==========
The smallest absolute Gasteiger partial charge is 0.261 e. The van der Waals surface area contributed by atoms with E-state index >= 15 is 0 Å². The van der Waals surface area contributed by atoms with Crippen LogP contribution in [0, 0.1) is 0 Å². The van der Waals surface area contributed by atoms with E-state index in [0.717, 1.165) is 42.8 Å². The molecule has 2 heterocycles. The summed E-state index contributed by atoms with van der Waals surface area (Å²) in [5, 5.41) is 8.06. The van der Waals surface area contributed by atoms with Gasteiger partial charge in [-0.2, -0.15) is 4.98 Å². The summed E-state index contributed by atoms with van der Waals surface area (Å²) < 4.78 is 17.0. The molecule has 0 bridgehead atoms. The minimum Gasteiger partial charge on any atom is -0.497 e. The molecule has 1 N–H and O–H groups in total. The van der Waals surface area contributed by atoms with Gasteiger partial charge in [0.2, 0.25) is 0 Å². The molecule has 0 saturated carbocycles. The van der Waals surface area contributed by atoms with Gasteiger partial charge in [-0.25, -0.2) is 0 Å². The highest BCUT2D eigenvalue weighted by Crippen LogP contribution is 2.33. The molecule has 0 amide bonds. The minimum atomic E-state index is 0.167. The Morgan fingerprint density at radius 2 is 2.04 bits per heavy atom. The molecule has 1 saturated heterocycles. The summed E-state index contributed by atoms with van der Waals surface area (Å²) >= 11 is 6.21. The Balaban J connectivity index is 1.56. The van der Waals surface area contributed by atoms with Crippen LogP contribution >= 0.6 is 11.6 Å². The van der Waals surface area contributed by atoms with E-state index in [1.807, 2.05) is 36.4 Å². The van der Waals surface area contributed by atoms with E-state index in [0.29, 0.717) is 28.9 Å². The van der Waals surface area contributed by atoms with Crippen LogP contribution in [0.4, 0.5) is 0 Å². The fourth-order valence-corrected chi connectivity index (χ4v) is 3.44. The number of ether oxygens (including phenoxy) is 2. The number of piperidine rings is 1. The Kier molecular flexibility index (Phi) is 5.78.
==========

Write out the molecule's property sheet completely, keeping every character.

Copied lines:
The smallest absolute Gasteiger partial charge is 0.261 e. The van der Waals surface area contributed by atoms with E-state index >= 15 is 0 Å². The van der Waals surface area contributed by atoms with Crippen LogP contribution in [0, 0.1) is 0 Å². The van der Waals surface area contributed by atoms with E-state index in [0.717, 1.165) is 42.8 Å². The molecule has 2 heterocycles. The summed E-state index contributed by atoms with van der Waals surface area (Å²) in [5, 5.41) is 8.06. The van der Waals surface area contributed by atoms with Gasteiger partial charge in [-0.2, -0.15) is 4.98 Å². The summed E-state index contributed by atoms with van der Waals surface area (Å²) < 4.78 is 17.0. The molecule has 0 bridgehead atoms. The minimum Gasteiger partial charge on any atom is -0.497 e. The molecule has 1 N–H and O–H groups in total. The van der Waals surface area contributed by atoms with Gasteiger partial charge in [0.2, 0.25) is 0 Å². The molecule has 0 saturated carbocycles. The van der Waals surface area contributed by atoms with Gasteiger partial charge in [-0.25, -0.2) is 0 Å². The highest BCUT2D eigenvalue weighted by Crippen LogP contribution is 2.33. The molecule has 0 amide bonds. The minimum atomic E-state index is 0.167. The Morgan fingerprint density at radius 2 is 2.04 bits per heavy atom. The molecule has 1 saturated heterocycles. The summed E-state index contributed by atoms with van der Waals surface area (Å²) >= 11 is 6.21. The Balaban J connectivity index is 1.56. The van der Waals surface area contributed by atoms with Crippen LogP contribution >= 0.6 is 11.6 Å². The van der Waals surface area contributed by atoms with E-state index in [1.807, 2.05) is 36.4 Å². The van der Waals surface area contributed by atoms with E-state index in [0.29, 0.717) is 28.9 Å². The van der Waals surface area contributed by atoms with Crippen LogP contribution in [0.4, 0.5) is 0 Å². The fourth-order valence-corrected chi connectivity index (χ4v) is 3.44. The number of ether oxygens (including phenoxy) is 2. The number of piperidine rings is 1. The Kier molecular flexibility index (Phi) is 5.78.